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Given the professional title, in an university approved by the Engineering Order, definitely.

Unfortunately not something with the same value everywhere.


There is no better alternative for Windows and console game development, except C++ Builder and Delphi.

Even Google now ships VS plugins for Android game development and Stadia.


That you have to thank the traditional WinDev vs DevDiv political wars.

As usual the .NET product (XNA), got replaced by a C++ one (DirectXTK).

https://walbourn.github.io/welcome/

They acknowledged they should have behaved better, years later with the new management adding support for MonoGame on the XBox,

https://news.xbox.com/en-us/2016/03/14/letter-chris-charla-i...


You mean 1997?

By 1999 I was already using our own version of mod_tcl and unfortunely fixing exploits every now and then in our native libs called by Tcl.



Looking from the point of view that most people that actually want to do mobile work are using laptops or hybrid devices like Surface clones, they are doing pretty alright.

Sure they lost the mobile phones, but that market has already plateud, newer Android and iOS versions are only gimmicks for those on 2 year contract renewals to change devices.


Consumption on the go world, yes.

Mobile revolution for doing actual work on the go is mostly done in laptops, and Windows is still the champion on that regard.


Including XPC, D-BUS and COM into the picture, which allow for dynamic linking, or if one wants static linking like experience with out-of-process servers, and still there are some issues with it.

Woah there, UNIX only reached academic world after UNIX V6, released in 1975 and its first Assembly version was born in 1969, only being released to the world in 1973.

Yes, SDS from Redis project.

https://github.com/antirez/sds

However the moment you call into other C libraries, they naturally only expect a char *.


I got tired of running into this problem and decided to simply eat the cost of using `char *` in my string library.

And that is why most such efforts eventually die.

WG14 could naturally work into something like SDS for strings and arrays, but of course that is out of their goals to ever do that.


> WG14 could naturally work into something like SDS for strings and arrays, but of course that is out of their goals to ever do that.

Maybe it is, but even if it were, sds strings are a poor choice. I used them extensively in a private project.

1. Typedef'ing `sds` to a pointer type. This leaves no indication to the reader of code that any `sds` typed variable needs an `sdsfree`. IOW, for every other standard type it is clear when the data object needs a `free`, `fclose`, etc. This is a big deal, it's difficult to change the typedef for sds due to the way it returns pointers.

2. Not compatible with current string functions, strike 1: storing binary data in the strings, like the nul character makes it silently lose data when used with current string functions that accept `const char *`. This is a very big deal!

3. Not compatible with current string functions, strike 2: an sds string is only compatible with current string functions that take a `const char *`. This isn't such a big deal (for example, it provides a replacement for `strtok` as the standard `sds` type won't work for `strtok`) but it's unnecessarily incompatible.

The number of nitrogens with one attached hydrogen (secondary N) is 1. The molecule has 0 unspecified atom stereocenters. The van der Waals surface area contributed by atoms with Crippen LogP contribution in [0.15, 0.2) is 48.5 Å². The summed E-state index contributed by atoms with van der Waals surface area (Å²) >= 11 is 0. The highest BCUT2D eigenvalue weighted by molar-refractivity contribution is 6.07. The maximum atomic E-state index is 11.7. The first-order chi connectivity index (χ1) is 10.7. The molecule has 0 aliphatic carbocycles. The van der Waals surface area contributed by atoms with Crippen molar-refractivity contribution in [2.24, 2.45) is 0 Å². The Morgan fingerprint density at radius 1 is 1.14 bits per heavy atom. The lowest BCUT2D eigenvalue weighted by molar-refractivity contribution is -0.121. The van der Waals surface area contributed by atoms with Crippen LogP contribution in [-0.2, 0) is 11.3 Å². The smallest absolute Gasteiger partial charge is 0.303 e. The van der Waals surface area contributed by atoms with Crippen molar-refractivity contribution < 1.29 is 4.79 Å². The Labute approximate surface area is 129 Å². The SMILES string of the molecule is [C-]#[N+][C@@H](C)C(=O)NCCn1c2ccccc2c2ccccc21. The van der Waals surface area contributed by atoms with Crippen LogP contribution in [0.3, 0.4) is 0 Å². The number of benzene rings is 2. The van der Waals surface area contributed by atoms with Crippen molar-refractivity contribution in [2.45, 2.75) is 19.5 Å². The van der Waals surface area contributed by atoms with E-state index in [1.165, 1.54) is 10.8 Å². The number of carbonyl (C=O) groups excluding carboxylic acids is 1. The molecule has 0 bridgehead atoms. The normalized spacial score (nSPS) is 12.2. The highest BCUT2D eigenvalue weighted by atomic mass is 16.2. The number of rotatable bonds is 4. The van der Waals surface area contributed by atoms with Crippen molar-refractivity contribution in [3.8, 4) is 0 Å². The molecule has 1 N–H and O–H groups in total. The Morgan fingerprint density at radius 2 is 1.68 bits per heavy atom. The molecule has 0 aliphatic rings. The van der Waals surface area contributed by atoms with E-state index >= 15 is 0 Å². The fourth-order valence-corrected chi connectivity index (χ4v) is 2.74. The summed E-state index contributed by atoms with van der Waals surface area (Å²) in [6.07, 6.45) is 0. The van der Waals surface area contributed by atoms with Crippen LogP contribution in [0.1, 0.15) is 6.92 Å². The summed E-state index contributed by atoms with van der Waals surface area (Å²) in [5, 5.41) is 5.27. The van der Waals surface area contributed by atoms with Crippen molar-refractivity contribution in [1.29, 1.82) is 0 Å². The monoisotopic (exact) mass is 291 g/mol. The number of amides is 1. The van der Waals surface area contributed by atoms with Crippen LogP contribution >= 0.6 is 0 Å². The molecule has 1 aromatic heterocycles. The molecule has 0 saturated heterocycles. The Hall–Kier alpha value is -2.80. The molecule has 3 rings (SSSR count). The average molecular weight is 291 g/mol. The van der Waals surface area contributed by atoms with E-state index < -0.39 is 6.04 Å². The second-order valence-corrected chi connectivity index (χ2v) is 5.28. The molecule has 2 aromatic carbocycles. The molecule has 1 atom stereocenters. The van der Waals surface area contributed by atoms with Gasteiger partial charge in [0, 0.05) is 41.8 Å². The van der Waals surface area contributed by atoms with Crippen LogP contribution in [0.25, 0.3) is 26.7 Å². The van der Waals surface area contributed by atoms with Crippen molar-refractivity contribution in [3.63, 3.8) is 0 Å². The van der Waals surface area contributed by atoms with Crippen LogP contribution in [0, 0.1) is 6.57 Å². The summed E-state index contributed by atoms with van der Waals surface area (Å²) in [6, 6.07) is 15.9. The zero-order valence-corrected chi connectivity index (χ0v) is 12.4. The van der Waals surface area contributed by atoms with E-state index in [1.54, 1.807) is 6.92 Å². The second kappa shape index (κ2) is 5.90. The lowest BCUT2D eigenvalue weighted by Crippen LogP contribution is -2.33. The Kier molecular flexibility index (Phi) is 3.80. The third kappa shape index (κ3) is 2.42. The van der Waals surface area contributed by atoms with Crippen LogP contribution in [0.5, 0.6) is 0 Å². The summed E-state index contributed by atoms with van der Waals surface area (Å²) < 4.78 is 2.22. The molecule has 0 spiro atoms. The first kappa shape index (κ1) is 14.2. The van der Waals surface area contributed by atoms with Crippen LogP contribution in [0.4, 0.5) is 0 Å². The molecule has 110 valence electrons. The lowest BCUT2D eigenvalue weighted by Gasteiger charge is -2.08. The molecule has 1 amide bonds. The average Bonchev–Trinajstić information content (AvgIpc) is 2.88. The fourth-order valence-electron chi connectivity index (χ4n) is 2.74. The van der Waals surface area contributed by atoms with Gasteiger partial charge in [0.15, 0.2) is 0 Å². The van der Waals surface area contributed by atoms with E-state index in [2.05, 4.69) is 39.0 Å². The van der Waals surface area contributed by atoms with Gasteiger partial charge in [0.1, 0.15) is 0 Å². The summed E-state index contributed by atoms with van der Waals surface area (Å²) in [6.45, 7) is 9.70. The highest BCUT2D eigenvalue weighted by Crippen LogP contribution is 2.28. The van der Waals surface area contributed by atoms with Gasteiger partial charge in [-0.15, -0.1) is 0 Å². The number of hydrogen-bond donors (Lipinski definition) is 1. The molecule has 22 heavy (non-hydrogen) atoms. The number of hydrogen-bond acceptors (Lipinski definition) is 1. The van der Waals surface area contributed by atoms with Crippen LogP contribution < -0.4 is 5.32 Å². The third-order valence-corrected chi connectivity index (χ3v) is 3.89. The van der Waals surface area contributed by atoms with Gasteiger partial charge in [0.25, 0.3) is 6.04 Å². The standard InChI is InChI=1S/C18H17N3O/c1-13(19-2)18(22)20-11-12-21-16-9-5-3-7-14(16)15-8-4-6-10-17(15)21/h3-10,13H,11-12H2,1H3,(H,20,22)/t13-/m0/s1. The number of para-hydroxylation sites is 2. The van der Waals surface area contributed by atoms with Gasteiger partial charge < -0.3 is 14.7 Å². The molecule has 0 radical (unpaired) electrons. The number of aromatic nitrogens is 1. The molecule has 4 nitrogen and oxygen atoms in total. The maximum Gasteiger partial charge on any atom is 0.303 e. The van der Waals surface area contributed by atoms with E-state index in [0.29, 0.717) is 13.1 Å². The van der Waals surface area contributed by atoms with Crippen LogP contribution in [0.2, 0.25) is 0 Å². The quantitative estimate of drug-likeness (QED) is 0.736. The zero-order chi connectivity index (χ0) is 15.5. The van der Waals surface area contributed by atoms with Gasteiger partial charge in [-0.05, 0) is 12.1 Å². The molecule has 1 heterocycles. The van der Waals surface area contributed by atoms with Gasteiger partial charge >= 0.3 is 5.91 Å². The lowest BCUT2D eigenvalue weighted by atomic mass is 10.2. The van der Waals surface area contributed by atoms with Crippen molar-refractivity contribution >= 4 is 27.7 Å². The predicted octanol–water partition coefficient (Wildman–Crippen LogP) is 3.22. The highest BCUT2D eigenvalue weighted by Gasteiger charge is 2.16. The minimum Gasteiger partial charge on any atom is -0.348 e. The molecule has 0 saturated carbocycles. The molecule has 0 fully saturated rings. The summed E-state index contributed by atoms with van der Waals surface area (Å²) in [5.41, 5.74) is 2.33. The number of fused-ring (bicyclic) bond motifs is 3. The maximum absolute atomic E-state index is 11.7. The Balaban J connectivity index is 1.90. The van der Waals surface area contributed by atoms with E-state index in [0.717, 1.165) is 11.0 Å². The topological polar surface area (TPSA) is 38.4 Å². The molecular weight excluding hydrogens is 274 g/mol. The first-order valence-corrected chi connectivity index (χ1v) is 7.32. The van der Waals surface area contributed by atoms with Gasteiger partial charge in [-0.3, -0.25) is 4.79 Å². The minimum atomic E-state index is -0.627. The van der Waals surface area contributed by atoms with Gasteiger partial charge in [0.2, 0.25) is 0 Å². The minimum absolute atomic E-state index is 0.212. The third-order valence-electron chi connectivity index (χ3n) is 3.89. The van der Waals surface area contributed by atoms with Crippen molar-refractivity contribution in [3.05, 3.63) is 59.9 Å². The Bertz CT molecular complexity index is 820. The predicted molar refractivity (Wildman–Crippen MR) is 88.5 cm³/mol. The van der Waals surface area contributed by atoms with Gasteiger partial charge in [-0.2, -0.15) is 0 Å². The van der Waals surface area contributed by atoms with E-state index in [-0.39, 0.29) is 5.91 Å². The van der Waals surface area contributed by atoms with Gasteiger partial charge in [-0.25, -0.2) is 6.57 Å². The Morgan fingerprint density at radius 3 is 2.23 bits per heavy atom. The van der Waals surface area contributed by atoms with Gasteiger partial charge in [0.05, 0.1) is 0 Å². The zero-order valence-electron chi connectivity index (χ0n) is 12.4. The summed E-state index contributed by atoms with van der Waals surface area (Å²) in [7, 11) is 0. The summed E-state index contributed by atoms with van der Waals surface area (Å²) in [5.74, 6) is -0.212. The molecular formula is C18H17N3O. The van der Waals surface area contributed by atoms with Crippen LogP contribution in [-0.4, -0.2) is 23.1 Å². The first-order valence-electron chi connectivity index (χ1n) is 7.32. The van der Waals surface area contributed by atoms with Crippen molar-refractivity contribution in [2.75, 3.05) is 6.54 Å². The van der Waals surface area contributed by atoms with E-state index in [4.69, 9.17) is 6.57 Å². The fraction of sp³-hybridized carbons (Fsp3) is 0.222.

4. With the current way it's exposed to a caller, you cannot use `const sds` variables anywhere, which removes a lot of compiler-checking. Trying to use `const` on any sds variable is pointless as you get none of the error-checking.

While sds solves many problems with raw C strings, those problems can be solved by adding standard library functions that work with existing C strings. In addition, it adds a few more problems of its own.


My point regarding WG14 wasn't to add SDS as they are, rather vocabulary types for strings and arrays in the same spirit as SDS.

When they exist as vocabulary types, the ecosystem can rely on their existence and slowly adopt their use, similarly to threads support introduction in C11, for example.


> My point regarding WG14 wasn't to add SDS as they are, rather vocabulary types for strings and arrays in the same spirit as SDS.

Well, yes, I'd love to see some proper string support too, so at least we're in agreement about that :-)

But, overhauling C with additional (memory-safe) array types and string types that are nonetheless still compatible with legacy uses is probably a non-starter anyway. The only way forward would be to add a new type that isn't compatible, which is unpalatable to a lot of people (myself included).

Adding memory-safe functions and/or semantics is easier, but will probably not cover 100% of the memory-safety desired.

> When they exist as vocabulary types, the ecosystem can rely on their existence and slowly adopt their use, similarly to threads support introduction in C11, for example.

Threads, I feel, are a poor example for two reasons: 1) Hardly any code uses the `thread_t` type for a variety of reasons, and 2) There was no need for a `thread_t` type to be backward compatible with anything.


For full memory safety with C the only option are the C Machines, meaning hardware memory tagging.

Already in use for a decade in Solaris SPARC, and eventually mainstream across all variations of ARM CPUs.

Unfortunely Intel botched their MPX implementation and now it is gone.


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